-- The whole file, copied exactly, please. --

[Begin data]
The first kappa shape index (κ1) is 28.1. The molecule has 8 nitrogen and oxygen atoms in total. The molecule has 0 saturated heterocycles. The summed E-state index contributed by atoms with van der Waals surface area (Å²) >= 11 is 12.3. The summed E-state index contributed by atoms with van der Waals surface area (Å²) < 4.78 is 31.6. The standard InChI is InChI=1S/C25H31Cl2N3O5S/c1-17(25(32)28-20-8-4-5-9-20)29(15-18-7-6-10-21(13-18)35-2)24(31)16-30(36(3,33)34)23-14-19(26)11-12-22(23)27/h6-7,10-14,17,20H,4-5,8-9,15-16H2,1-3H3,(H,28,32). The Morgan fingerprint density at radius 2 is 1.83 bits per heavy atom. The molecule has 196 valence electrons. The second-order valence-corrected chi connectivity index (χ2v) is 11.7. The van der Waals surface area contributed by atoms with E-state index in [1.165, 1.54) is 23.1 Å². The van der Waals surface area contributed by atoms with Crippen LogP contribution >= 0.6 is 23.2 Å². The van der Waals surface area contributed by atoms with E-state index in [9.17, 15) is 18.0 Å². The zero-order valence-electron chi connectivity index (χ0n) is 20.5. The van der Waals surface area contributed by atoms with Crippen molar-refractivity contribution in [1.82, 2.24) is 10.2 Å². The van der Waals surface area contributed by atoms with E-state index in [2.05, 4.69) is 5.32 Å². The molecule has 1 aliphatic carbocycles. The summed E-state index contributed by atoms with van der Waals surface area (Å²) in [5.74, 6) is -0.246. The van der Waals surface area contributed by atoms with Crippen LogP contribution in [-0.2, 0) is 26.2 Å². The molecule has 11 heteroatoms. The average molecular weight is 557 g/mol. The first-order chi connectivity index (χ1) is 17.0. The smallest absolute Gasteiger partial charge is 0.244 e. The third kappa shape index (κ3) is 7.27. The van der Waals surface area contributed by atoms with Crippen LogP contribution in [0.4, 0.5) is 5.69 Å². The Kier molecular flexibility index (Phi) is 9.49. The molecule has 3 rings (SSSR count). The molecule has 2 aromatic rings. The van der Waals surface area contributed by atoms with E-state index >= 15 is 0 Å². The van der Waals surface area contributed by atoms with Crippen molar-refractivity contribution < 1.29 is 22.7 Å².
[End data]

The first kappa shape index (κ1) is 28.1. The molecule has 8 nitrogen and oxygen atoms in total. The molecule has 0 saturated heterocycles. The summed E-state index contributed by atoms with van der Waals surface area (Å²) >= 11 is 12.3. The summed E-state index contributed by atoms with van der Waals surface area (Å²) < 4.78 is 31.6. The standard InChI is InChI=1S/C25H31Cl2N3O5S/c1-17(25(32)28-20-8-4-5-9-20)29(15-18-7-6-10-21(13-18)35-2)24(31)16-30(36(3,33)34)23-14-19(26)11-12-22(23)27/h6-7,10-14,17,20H,4-5,8-9,15-16H2,1-3H3,(H,28,32). The Morgan fingerprint density at radius 2 is 1.83 bits per heavy atom. The molecule has 196 valence electrons. The second-order valence-corrected chi connectivity index (χ2v) is 11.7. The van der Waals surface area contributed by atoms with E-state index in [1.165, 1.54) is 23.1 Å². The van der Waals surface area contributed by atoms with Crippen LogP contribution >= 0.6 is 23.2 Å². The van der Waals surface area contributed by atoms with E-state index in [9.17, 15) is 18.0 Å². The zero-order valence-electron chi connectivity index (χ0n) is 20.5. The van der Waals surface area contributed by atoms with Crippen molar-refractivity contribution in [1.82, 2.24) is 10.2 Å². The van der Waals surface area contributed by atoms with E-state index in [2.05, 4.69) is 5.32 Å². The molecule has 1 aliphatic carbocycles. The summed E-state index contributed by atoms with van der Waals surface area (Å²) in [5.74, 6) is -0.246. The van der Waals surface area contributed by atoms with Crippen LogP contribution in [-0.2, 0) is 26.2 Å². The molecule has 11 heteroatoms. The average molecular weight is 557 g/mol. The first-order chi connectivity index (χ1) is 17.0. The smallest absolute Gasteiger partial charge is 0.244 e. The third kappa shape index (κ3) is 7.27. The van der Waals surface area contributed by atoms with Crippen LogP contribution in [0.4, 0.5) is 5.69 Å². The Kier molecular flexibility index (Phi) is 9.49. The molecule has 3 rings (SSSR count). The molecule has 2 aromatic rings. The van der Waals surface area contributed by atoms with E-state index >= 15 is 0 Å². The van der Waals surface area contributed by atoms with Crippen molar-refractivity contribution < 1.29 is 22.7 Å².